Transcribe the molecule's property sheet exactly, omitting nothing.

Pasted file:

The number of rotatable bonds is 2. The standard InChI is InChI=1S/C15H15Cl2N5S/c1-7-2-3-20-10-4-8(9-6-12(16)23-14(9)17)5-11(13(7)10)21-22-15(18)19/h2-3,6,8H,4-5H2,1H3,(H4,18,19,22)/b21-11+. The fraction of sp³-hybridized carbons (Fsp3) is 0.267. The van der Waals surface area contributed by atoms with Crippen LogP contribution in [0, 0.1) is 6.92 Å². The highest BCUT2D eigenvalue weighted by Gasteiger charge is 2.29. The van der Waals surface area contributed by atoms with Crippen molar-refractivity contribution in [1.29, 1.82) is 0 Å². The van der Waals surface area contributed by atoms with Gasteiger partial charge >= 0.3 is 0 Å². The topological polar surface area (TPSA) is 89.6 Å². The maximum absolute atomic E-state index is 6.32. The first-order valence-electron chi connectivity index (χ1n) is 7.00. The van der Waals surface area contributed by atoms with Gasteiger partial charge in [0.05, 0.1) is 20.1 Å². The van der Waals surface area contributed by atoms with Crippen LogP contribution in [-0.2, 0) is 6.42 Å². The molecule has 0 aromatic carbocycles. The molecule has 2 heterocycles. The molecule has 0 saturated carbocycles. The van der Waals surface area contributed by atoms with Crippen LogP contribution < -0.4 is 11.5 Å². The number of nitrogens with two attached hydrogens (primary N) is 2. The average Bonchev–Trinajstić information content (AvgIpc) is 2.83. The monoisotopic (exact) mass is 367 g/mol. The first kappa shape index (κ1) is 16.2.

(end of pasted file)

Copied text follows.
The number of rotatable bonds is 2. The standard InChI is InChI=1S/C15H15Cl2N5S/c1-7-2-3-20-10-4-8(9-6-12(16)23-14(9)17)5-11(13(7)10)21-22-15(18)19/h2-3,6,8H,4-5H2,1H3,(H4,18,19,22)/b21-11+. The fraction of sp³-hybridized carbons (Fsp3) is 0.267. The van der Waals surface area contributed by atoms with Crippen LogP contribution in [0, 0.1) is 6.92 Å². The highest BCUT2D eigenvalue weighted by Gasteiger charge is 2.29. The van der Waals surface area contributed by atoms with Crippen molar-refractivity contribution in [1.29, 1.82) is 0 Å². The van der Waals surface area contributed by atoms with Gasteiger partial charge >= 0.3 is 0 Å². The topological polar surface area (TPSA) is 89.6 Å². The maximum absolute atomic E-state index is 6.32. The first-order valence-electron chi connectivity index (χ1n) is 7.00. The van der Waals surface area contributed by atoms with Gasteiger partial charge in [0.05, 0.1) is 20.1 Å². The van der Waals surface area contributed by atoms with Crippen LogP contribution in [-0.2, 0) is 6.42 Å². The molecule has 0 aromatic carbocycles. The molecule has 2 heterocycles. The molecule has 0 saturated carbocycles. The van der Waals surface area contributed by atoms with Crippen LogP contribution < -0.4 is 11.5 Å². The number of nitrogens with two attached hydrogens (primary N) is 2. The average Bonchev–Trinajstić information content (AvgIpc) is 2.83. The monoisotopic (exact) mass is 367 g/mol. The first kappa shape index (κ1) is 16.2.